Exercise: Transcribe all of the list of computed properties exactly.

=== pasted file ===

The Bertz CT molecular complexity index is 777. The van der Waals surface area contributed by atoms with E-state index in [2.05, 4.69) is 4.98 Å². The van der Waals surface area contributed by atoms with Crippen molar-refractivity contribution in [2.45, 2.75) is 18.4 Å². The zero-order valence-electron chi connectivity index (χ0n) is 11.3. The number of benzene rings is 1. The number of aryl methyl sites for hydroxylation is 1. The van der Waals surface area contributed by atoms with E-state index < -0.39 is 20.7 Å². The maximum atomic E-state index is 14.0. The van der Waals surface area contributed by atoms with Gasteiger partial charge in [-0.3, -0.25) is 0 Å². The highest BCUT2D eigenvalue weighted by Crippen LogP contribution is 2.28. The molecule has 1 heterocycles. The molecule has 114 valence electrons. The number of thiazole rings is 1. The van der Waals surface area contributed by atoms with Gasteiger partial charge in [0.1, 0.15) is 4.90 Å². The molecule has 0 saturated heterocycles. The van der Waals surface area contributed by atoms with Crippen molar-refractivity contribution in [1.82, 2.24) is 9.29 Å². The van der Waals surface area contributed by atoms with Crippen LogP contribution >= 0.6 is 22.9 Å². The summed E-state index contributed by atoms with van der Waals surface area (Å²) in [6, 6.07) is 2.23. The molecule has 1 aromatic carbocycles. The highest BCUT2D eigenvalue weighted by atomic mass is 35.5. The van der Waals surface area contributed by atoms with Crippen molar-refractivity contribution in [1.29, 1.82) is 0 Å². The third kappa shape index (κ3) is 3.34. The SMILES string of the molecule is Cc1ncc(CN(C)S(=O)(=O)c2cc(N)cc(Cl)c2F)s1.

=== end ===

The Bertz CT molecular complexity index is 777. The van der Waals surface area contributed by atoms with E-state index in [2.05, 4.69) is 4.98 Å². The van der Waals surface area contributed by atoms with Crippen molar-refractivity contribution in [2.45, 2.75) is 18.4 Å². The zero-order valence-electron chi connectivity index (χ0n) is 11.3. The number of benzene rings is 1. The number of aryl methyl sites for hydroxylation is 1. The van der Waals surface area contributed by atoms with E-state index < -0.39 is 20.7 Å². The maximum atomic E-state index is 14.0. The van der Waals surface area contributed by atoms with Gasteiger partial charge in [-0.3, -0.25) is 0 Å². The highest BCUT2D eigenvalue weighted by Crippen LogP contribution is 2.28. The molecule has 1 heterocycles. The molecule has 114 valence electrons. The number of thiazole rings is 1. The van der Waals surface area contributed by atoms with Gasteiger partial charge in [0.1, 0.15) is 4.90 Å². The molecule has 0 saturated heterocycles. The van der Waals surface area contributed by atoms with Crippen molar-refractivity contribution in [1.82, 2.24) is 9.29 Å². The van der Waals surface area contributed by atoms with Crippen LogP contribution >= 0.6 is 22.9 Å². The summed E-state index contributed by atoms with van der Waals surface area (Å²) in [6, 6.07) is 2.23. The molecule has 1 aromatic carbocycles. The highest BCUT2D eigenvalue weighted by atomic mass is 35.5. The van der Waals surface area contributed by atoms with Crippen molar-refractivity contribution in [1.29, 1.82) is 0 Å². The third kappa shape index (κ3) is 3.34. The SMILES string of the molecule is Cc1ncc(CN(C)S(=O)(=O)c2cc(N)cc(Cl)c2F)s1.